Lord of the Flies is a dystopian, survival novel written by William Golding in 1953. Living through the bloodiest war in human history, Golding had witnessed humanity’s great capacity for inflicting cruelty and brutality on one another. This greatly influenced his pessimistic view of human nature; he believed that the natural human propensity is violent unless restrained by societal influence. The book opens on an island, now inhabited by a group of unsupervised British schoolboys that survived a violent plane crash. Some of the main characters are Ralph, Piggy, Jack, and Simon. Ralph and Piggy find a conch shell and call for an assembly of all the survivors on the island. The assembly results in the appointment of Ralph as chief. Ralph believes that maintaining fire on the island is the most important task, as it will signal to the outside world that they need rescue.
Meanwhile, Jack is focused on hunting. During this conflict, the boys find a mysterious creature called “the beast,” which they believe is following them, and planning to harm them. Simon tells the group that “the beast” may be them; that the human is the most dangerous animal on the island. As the debate on the existence of “the beast” continues, Jack and Ralph split into two separate tribes. Simon finds the head of a pig, left behind as a sacrifice to “the beast.” This head is the Lord of the Flies and gives Simon a vision. Simon is soon killed by Jack’s tribe, and as the conflict escalates, so is Piggy. Ralph is now targeted by Jack’s tribe and tries to fight them off as best he can. Just before Ralph is killed, a naval officer on a nearby ship reaches the island, alerted by their smoke signals, and rescues them.
This book demonstrates a zeitgeist held by many authors and philosophers during this time period. Golding’s use of British schoolboys as his characters shows that anyone, regardless of age or perceived innocence and civility, can surrender to the brutal proclivity living within all human beings. The boys are a mirror image of the warring adults surrounding them, and the island becomes a microcosm of World War II itself.
Lord of the Flies by William Golding is available for checkout from the Mission Viejo Library. It is also available for download from Overdrive.
George Orwell’s 1984 is a dystopian novel read by countless high school students each academic year. It tells the story of a futuristic society(Oceania) under the rule of an elite group called the Party and the symbolic, mythical figurehead Big Brother from the perspective of an Outer Party member named Winston Smith. In this society, the population is divided into three main classes: the Inner Party (upper-class minority), the Outer Party (middle-class minority), and the Proles (lower class majority). Through the use of fear and mind control, Big Brother ensures that all citizens worship him, his administration, and his existence.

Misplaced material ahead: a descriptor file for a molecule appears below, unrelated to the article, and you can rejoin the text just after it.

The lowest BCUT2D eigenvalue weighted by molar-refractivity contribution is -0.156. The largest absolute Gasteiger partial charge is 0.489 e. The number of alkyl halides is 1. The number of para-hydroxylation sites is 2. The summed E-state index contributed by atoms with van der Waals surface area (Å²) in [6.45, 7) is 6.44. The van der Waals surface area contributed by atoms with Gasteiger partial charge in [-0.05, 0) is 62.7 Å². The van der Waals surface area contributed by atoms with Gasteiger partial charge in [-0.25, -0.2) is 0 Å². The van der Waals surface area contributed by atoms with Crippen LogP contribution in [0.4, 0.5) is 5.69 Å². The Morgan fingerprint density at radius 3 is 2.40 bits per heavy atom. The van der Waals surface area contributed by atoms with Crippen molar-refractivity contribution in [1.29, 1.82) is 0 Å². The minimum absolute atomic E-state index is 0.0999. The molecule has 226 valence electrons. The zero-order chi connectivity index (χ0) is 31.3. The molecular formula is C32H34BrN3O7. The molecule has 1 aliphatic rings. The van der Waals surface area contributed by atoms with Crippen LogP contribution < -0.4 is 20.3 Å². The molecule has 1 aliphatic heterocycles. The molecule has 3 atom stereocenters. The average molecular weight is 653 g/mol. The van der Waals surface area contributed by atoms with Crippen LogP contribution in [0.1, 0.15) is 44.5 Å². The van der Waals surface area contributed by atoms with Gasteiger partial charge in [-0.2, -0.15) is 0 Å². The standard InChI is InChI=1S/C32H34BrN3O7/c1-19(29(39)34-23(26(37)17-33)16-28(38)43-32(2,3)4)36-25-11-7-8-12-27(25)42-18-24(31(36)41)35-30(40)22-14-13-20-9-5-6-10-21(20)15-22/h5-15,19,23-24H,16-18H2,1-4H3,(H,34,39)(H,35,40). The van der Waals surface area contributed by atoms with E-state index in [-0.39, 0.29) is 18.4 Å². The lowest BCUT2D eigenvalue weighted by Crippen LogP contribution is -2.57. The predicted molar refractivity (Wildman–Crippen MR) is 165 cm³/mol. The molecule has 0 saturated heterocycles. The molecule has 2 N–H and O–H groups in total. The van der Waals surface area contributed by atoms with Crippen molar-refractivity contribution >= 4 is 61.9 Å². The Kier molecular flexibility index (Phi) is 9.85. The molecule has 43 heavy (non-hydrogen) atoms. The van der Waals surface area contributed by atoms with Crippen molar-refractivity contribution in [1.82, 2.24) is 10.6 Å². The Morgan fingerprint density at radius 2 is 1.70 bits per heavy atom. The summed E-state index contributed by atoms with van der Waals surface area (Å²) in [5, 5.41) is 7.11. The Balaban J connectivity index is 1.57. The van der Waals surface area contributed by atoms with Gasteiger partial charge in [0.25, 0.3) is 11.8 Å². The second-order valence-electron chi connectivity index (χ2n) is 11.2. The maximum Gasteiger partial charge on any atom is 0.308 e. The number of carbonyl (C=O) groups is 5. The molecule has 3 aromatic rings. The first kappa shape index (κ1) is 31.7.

Excessive surveillance through telescreens and the Thought Police discourage rebellion and opposition. Individuality and basic human emotion and instinct are extinguished, and the citizens of Oceania have lost the ability to love and form familial loyalties. Techniques such as doublethink and crimestop are ingrained into the minds of citizens that prevent thoughtcrime, or having thoughts against Big Brother and the Party. Throughout the story, Winston battles with thoughtcrime in his brainwashed state, and struggles to become “conscious.” He falls in love with a fellow rebel, Julia, and tries to join the mythical anti-Party group known as the Brotherhood. However, this bliss soon comes to an end when Winston is caught by the Thought Police. He experiences both physical and psychological torture that transforms him into a devout follower and worshipper of Big Brother and the Party once again, and he sinks back into a brainwashed state as he waits for inevitable execution.
Orwell published this book in 1949 as both a prediction and a warning of what the year 1984 would have in store for human society. Although Orwell did not live long enough to see this fated year, his predictions create a shocking parallel with 2019. This book was not written as a simple story, but rather as an exemplar of our future and a passionate remonstrance against the direction it is taking. A message written to implore future generations to avoid bringing the world written in these pages to life. 1984 should be read by all voting Americans in 2019. We must understand that our actions have a power that can be used for better or for worse. Will 2019 become 1984? Only time will tell.
1984 by George Orwell is available for checkout from the Mission Viejo Library. It can also be downloaded for free from Overdrive.
S.E. Hinton is an American author we are often introduced to in school. Her classic novel The Outsiders remains one of the most popular books in youth literature to this day. The Outsiders tells the stories of the lower class (Greasers) and the upper class (Socs) from the perspective of narrator Ponyboy Curtis. The novel explores hostile interaction between social classes and is often seen as Hinton’s greatest work due to its stark realism and relatability.